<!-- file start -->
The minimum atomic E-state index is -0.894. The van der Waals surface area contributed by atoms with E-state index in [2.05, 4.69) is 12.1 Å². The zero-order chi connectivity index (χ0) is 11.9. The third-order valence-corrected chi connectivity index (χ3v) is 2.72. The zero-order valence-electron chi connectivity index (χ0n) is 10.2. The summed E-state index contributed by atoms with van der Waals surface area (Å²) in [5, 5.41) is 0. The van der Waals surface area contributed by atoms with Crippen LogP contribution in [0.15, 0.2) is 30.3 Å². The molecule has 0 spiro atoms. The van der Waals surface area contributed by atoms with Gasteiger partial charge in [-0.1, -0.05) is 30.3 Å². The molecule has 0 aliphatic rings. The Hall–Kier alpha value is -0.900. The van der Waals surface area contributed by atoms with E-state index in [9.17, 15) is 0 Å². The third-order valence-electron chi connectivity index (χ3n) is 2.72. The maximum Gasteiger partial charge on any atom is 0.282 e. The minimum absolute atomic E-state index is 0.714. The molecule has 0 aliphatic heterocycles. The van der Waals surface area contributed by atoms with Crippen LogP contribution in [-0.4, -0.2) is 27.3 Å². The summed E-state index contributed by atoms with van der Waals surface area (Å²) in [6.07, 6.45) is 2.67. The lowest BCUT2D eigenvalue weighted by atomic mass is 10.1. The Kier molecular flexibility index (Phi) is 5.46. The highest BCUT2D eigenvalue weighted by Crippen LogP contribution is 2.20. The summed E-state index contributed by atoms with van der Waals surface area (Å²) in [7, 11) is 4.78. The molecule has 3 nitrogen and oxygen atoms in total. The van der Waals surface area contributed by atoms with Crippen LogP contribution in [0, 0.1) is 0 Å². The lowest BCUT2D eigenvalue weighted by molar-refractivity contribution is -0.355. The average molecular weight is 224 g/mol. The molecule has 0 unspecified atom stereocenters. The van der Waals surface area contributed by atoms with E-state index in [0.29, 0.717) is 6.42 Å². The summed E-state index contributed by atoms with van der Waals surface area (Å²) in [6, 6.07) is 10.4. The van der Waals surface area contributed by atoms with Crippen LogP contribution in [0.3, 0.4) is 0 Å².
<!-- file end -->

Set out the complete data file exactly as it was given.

The minimum atomic E-state index is -0.894. The van der Waals surface area contributed by atoms with E-state index in [2.05, 4.69) is 12.1 Å². The zero-order chi connectivity index (χ0) is 11.9. The third-order valence-corrected chi connectivity index (χ3v) is 2.72. The zero-order valence-electron chi connectivity index (χ0n) is 10.2. The summed E-state index contributed by atoms with van der Waals surface area (Å²) in [5, 5.41) is 0. The van der Waals surface area contributed by atoms with Crippen LogP contribution in [0.15, 0.2) is 30.3 Å². The molecule has 0 spiro atoms. The van der Waals surface area contributed by atoms with Gasteiger partial charge in [-0.1, -0.05) is 30.3 Å². The molecule has 0 aliphatic rings. The Hall–Kier alpha value is -0.900. The van der Waals surface area contributed by atoms with E-state index in [9.17, 15) is 0 Å². The third-order valence-electron chi connectivity index (χ3n) is 2.72. The maximum Gasteiger partial charge on any atom is 0.282 e. The minimum absolute atomic E-state index is 0.714. The molecule has 0 aliphatic heterocycles. The van der Waals surface area contributed by atoms with Crippen LogP contribution in [-0.4, -0.2) is 27.3 Å². The summed E-state index contributed by atoms with van der Waals surface area (Å²) in [6.07, 6.45) is 2.67. The lowest BCUT2D eigenvalue weighted by atomic mass is 10.1. The Kier molecular flexibility index (Phi) is 5.46. The highest BCUT2D eigenvalue weighted by Crippen LogP contribution is 2.20. The summed E-state index contributed by atoms with van der Waals surface area (Å²) in [7, 11) is 4.78. The molecule has 3 nitrogen and oxygen atoms in total. The van der Waals surface area contributed by atoms with Crippen LogP contribution in [0, 0.1) is 0 Å². The lowest BCUT2D eigenvalue weighted by molar-refractivity contribution is -0.355. The average molecular weight is 224 g/mol. The molecule has 0 unspecified atom stereocenters. The van der Waals surface area contributed by atoms with E-state index in [0.29, 0.717) is 6.42 Å². The summed E-state index contributed by atoms with van der Waals surface area (Å²) in [6, 6.07) is 10.4. The van der Waals surface area contributed by atoms with Crippen LogP contribution in [0.3, 0.4) is 0 Å².